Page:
About a month ago, I posted on how the Iranian threats to the Straits of Hormuz could threaten global oil supplies. It appears that American Navy threats that any closure of the Straits was a clear red line have defused the tension, at least for the short term. However, there is still a strong feeling that action, either military or more diplomatic, against Iran could bring
Threats to Hormuz are an asymmetric threat: Iran doesn’t have the power to challenge the American 5th fleet at sea, but it could use alternative means that would effectively close the Straits. The IISS has released a great briefing “Strait of Hormuz, Iran’s Disruptive Military Options” of what a military conflict over Hormuz would look like, saying:
“Such tactics would resemble the latter years of the ‘Tanker War’. Lasting throughout the Iran–Iraq War of 1980–88, but with a significant escalation in 1984, this primarily involved the targeting of vessels carrying Iranian or Iraqi/Iraq-allied Arab oil and offshore platforms. According to a comprehensive CSIS study, 259 tankers and carriers were attacked between 1984 and 1988.”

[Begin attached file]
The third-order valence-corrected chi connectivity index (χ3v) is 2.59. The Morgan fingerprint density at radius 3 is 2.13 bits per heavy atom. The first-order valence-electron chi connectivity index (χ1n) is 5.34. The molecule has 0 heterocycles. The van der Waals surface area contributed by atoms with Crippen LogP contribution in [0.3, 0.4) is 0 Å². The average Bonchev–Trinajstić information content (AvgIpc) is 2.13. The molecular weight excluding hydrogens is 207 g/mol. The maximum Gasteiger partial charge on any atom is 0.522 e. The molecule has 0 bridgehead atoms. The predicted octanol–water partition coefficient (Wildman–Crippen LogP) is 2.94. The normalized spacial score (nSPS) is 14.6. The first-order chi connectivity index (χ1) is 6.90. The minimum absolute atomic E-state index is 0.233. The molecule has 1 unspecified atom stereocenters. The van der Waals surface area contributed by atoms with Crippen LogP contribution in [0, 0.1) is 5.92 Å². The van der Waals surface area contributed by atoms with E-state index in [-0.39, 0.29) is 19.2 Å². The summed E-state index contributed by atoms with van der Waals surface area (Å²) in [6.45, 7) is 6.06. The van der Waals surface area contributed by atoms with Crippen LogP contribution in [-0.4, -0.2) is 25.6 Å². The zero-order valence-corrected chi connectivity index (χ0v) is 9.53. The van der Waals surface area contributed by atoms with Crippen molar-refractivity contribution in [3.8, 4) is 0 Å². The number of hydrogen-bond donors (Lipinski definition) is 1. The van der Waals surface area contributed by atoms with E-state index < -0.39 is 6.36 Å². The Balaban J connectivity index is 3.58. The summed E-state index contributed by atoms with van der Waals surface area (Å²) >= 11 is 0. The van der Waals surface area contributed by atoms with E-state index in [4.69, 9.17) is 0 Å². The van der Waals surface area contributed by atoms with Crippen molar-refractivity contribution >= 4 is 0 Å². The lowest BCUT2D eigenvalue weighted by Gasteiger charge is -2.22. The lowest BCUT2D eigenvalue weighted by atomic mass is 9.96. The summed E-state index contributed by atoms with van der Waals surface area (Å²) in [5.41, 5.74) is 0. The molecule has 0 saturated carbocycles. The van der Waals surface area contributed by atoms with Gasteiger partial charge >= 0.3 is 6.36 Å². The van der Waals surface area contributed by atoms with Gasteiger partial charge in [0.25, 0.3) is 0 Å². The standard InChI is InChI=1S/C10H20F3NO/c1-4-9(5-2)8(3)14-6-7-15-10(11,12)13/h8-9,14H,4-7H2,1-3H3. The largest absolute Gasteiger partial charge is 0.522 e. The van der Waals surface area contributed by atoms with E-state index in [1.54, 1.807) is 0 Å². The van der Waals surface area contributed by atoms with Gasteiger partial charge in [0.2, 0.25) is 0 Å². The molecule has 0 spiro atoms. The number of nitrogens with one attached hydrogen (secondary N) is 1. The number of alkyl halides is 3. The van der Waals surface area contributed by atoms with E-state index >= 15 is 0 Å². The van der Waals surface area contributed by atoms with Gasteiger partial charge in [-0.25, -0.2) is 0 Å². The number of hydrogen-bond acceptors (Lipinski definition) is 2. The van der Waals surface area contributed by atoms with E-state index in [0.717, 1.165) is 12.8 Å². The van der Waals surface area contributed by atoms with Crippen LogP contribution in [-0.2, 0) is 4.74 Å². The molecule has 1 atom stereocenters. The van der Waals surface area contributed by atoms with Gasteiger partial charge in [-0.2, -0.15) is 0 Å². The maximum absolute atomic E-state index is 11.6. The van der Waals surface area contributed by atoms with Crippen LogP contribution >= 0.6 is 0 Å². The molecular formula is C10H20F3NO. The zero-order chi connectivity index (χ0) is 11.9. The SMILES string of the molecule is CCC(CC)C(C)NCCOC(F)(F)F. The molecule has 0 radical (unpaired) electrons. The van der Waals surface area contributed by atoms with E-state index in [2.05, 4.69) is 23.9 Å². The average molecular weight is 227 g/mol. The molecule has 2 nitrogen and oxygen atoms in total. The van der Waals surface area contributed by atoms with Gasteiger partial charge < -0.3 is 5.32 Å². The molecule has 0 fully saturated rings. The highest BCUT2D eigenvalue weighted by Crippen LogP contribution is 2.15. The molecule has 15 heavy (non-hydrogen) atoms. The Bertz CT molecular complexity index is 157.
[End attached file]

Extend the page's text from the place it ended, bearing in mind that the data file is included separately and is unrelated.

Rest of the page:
With the Republican candidates calling for a more hawkish stance against Iran’s efforts to build a nuclear bomb, and what looks to be an increasing likelihood of an Israeli attack, this is an issue that is not going away immediately. I am confident that Saudi excess capacity combined with a release of strategic reserves from IEA-member countries could replace a threatened cut-off of Iran’s 2 million barrels/day of oil, but a cut-off of all 17 million barrels per day of oil through Hormuz would be something different, causing global oil price spikes and real unrest in the region. This is a long-haul that will require constant vigilance.